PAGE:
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Spokane, Washington  Est. May 19, 1883

Washington loses control of some federal education funding

Bemiss Elementary School student Joanna Luna reads a book with Stephanie Beal of the Basic EDU Intervention Project on Thursday in Spokane. The federal government announced the state has lost its ability to use money to create such educational programs. (Dan Pelle)

The refusal of Washington lawmakers to tie students’ state test scores to teacher evaluations could result in a loss of in-school programs that help struggling kids.

And that may leave parents looking for outside services to help their children who are behind in core subjects such as reading or math.

Washington is the first state to lose local control over federal dollars used to help students in the poorest schools. The result: Districts will be forced to set aside the $40 million they had been getting for those student services and make some of that money available to parents. The state lost a federal waiver that allowed it to skirt No Child Left Behind laws.

Thursday’s news from U.S. Department of Education Secretary Arne Duncan “is disappointing but not unexpected,” said Gov. Jay Inslee.

Lawmakers were under pressure by the state teachers union, the Washington Education Association, to reject the federal government’s mandate during the most recent legislative session.

“Unfortunately the teachers union felt it was more important to protect their members than agree to that change and pressured the Legislature not to act,” State Superintendent Randy Dorn said.

The law necessitated tying at least 1 percent of a teacher’s evaluation to state assessment tests.

“The Washington Legislature did the right thing last session when it rejected Duncan’s inflexible and bureaucratic demands,” said Rich Wood, WEA spokesman. “Republicans and Democrats alike saw that Duncan’s failed federal mandates would have done nothing to help Washington’s students or their teachers, but rather would have imposed failed federal law on our students.”

Inslee is hopeful districts will work to “mitigate impacts on students.”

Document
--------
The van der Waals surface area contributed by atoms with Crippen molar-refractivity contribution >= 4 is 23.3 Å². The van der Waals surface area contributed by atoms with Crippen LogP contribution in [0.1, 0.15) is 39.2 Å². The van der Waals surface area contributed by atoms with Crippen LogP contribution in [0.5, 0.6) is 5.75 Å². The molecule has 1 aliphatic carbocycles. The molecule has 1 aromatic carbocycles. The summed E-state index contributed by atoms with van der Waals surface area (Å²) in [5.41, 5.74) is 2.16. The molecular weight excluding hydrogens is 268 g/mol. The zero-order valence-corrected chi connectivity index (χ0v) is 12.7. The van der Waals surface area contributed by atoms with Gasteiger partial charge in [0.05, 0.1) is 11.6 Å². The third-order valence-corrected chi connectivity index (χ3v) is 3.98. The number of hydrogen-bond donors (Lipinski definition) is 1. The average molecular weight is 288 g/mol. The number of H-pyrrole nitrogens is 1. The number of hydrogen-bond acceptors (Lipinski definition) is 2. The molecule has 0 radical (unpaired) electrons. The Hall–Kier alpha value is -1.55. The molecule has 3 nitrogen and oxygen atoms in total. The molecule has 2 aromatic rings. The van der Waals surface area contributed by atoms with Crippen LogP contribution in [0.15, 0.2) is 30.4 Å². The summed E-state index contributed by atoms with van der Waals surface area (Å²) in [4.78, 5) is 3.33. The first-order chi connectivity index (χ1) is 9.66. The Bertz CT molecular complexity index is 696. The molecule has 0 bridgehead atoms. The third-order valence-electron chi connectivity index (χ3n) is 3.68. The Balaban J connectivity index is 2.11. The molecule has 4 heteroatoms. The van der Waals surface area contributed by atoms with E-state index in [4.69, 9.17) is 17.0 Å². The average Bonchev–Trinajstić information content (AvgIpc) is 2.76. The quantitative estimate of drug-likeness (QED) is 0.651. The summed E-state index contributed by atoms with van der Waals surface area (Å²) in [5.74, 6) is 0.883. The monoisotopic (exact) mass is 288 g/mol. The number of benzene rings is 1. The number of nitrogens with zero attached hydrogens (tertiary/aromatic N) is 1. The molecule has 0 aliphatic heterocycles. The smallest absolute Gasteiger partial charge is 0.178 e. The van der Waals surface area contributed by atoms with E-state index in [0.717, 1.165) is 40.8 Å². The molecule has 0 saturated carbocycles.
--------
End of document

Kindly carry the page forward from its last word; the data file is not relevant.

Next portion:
Starting this fall, Washington once again will report Adequate Yearly Progress, or AYP. This is an annual measure of student achievement on state tests in reading and math. The goal is for all students – including special education and second-language learners – to reach proficiency in both subjects by 2014.

Because it’s difficult to bring all student groups to the same achievement level, most schools are likely to be considered failing after the release of this spring’s tests, according the Office of Superintendent of Public Instruction.

Under the federal waiver, Washington schools had not been reporting AYP the past two years.

Parents whose children attend a failing school will receive a letter giving them the option of going to a different school, and the responsibility for transporting students will fall to the school districts. Additionally, parents will have the opportunity to seek outside services to improve their child’s learning level.

The federal decision Thursday means Spokane Public Schools must set aside about $2 million for transportation and academic services. As a result, schools won’t be able to customize services for struggling students, Superintendent Shelley Redinger said.

“We’ve been able to get the academic results using the funds (internally), and now we may not be able to do that,” Redinger said.

Before- and after-school tutoring programs as well as in-school math and reading intervention programs could go away. If students then tap outside services, “it’s much more difficult for us to track progress,” she said.

Central Valley and Mead school districts each will lose about $150,000 based on current federal funding levels for their poorest schools.

“It’s doable; we’ll be able to do it,” said Dorcas Wylder, a Mead School District assistant superintendent. “The trouble is the tutoring services are outside vendors and we don’t have control over that.”

What will happen next is unclear. U.S. Sen. Patty Murray, D-Wash., thinks a change in the No Child Left Behind law would be the next best step.

“What’s most important now is that we all do our part to rectify this situation,” Murray said. “From the congressional viewpoint, that means working to update the outdated No Child Left Behind law in a way that works for our state, supports our teachers and meets the needs of students today.”